They told me in the recovery room that he would start waking up slowly and may get a bit squirmy and grumpy. After 40 minutes of waiting, I asked the nurse when he would start to wake up. He said it could be up to an hour. After he left the room, E sat straight up. For 10 minutes he just sat there rather catatonic. I thought the worst was over. I thought I had lucked out and he was going to be fine. No grumpiness. However, right at the 10 minute mark, he seemed to realize what was happening. He started grabbing at the wires, he started screaming and trying to get away from everything and nothing. For his privacy, I’ll won’t go into the details of the behavior. It’s sufficient to say, he was very upset about everything. He was feeling funny about the anesthesia, his numb mouth, the blood, the cords, the new feeling in his mouth. It was a long 30 minutes of trying to calm him down and keep him from severely hurting himself. I almost asked if they could give him a sedative, but I thought that once we got out of there and he knew we were going home that he would be okay. In the past that has worked. This time he was too agitated, disconnected, and out of control to be able to realize what was going on. He wouldn’t sit in the wheelchair so they had to wheel both of us out with him on my lap flailing and screaming. A few years ago, I was very aware of E’s movements when he was in this kind of state. I anticipated his moves more and acted defensively to avoid getting hurt. It didn’t work all the time, I still had my share of split lips, black eyes, broken nose, etc. This time not as trained as I used to be I took my eyes off his head. We were about to leave the hospital, and I was keeping my eyes open for my sister who was driving us home. Right at that moment, he hit his head back at me full force straight toward my face. There was a huge crack and everyone around me stared in shock, not sure what to do. I told them I was fine, because I didn’t really have any other options at this moment. I just wanted to get E in the car as quick as I could. With the help of 3 people, we finally got him in. My sister dropped us off at home and the meltdown continued. I couldn’t take my eyes off of him for more than a second or he would try to harm himself. Out of all of his meltdowns, this was the worst. Adding to that, he is a lot stronger than he used to be. With my nose in so much pain, I had to sit there and try to hold him and keep him safe. I had no idea if this was making it worse or better for him. I just was trying to do anything I could to help him and keep him from harming himself. I had Eric come home from work early and help me, but his work is an hour away, so I still had to wait. When E calmed down enough to look in the mirror he was so upset. He kept asking for his teeth back on. I was heartbroken for him, not being able to explain in a way that he would understand what had happened to his teeth. I finally was able to take advil once Eric got home, and he took over for me. I shut myself in my room for the rest of the day. My nose was hugely swollen. It took me about 3 days until I felt I could parent again. His behavior currently is not as bad as it was that day, but he’s still had an increase in self harm and meltdowns. The third day after the surgery, he started to have a meltdown. I felt like I was up to the task again to help him. I was nervous about it, but I tried to comfort him and help him. I started showing him old photos on my phone and he started to calm. After a few minutes, he turned to me and said, Mommy big hug? I gave him a huge hug and he stayed that way for a full minute. I felt like maybe I was adequate as a mother after all.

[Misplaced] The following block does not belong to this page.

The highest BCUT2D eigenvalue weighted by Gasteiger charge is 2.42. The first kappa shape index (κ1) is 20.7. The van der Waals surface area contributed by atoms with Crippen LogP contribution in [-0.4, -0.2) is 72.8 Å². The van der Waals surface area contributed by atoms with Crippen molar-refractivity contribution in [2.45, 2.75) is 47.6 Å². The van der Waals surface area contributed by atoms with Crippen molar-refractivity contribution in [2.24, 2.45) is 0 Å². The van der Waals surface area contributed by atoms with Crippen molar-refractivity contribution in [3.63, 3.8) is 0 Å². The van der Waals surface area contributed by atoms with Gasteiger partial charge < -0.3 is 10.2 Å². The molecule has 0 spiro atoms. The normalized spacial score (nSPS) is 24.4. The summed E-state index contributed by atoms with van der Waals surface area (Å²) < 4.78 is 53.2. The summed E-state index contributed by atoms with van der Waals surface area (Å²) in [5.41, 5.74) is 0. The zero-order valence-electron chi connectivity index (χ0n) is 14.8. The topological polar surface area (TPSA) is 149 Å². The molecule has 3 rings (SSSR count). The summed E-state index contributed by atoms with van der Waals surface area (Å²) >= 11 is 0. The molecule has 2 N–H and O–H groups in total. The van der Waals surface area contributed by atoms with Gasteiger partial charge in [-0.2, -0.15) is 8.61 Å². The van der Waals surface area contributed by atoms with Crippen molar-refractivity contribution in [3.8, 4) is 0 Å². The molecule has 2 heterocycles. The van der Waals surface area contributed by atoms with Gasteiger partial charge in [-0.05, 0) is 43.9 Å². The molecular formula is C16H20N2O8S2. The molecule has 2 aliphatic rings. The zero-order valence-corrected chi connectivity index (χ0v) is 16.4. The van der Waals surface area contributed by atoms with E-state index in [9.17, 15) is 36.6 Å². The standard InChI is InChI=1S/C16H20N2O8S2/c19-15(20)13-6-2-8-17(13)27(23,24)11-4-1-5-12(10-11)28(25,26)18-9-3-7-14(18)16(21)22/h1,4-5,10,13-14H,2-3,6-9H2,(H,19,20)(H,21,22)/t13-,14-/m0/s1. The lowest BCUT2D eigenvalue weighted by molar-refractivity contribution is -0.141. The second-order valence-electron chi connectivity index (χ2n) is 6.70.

He doesn’t understand the situation still. He still asks me to put his teeth back on daily and then tries to take my teeth off when I say later. I still have pain where he hit me. The black eye went away, the swelling has subsided some and I went to the doctor for an x-ray. The doctor confirmed a break but didn’t think that it needs to be reset. He thinks the crookedness is because of swelling. I guess we will see. If I’m still having problems in a few weeks, I will go to an ENT.
I’m not sure really the purpose of writing this is. Not for sympathy. That is usually why I avoid writing about certain things. I don’t want the pity. I know that I go through hard things and this was difficult, but I am overwhelmingly grateful for all of the blessings that I have. For my healthy children, for an amazing dentist, for amazing nurses that helped us through it. For family, for friends. Things could always be much worse than they are and I am grateful for my situation. Writing this is mostly cathartic. And a little bit about sharing my story. There are a lot of things that happen that I choose not to share. I share tidbits here and there, but a lot of the really hard stuff I don’t. My life is so much more than autism and I like to celebrate everything. When I do share, I like the humanity of sharing my stories and hearing other people’s. We live in a culture of everything being perfect for the internet. Everything is curated for social media. That’s not life. Life is real, full of good and bad. Hard and harder. Joy and happiness.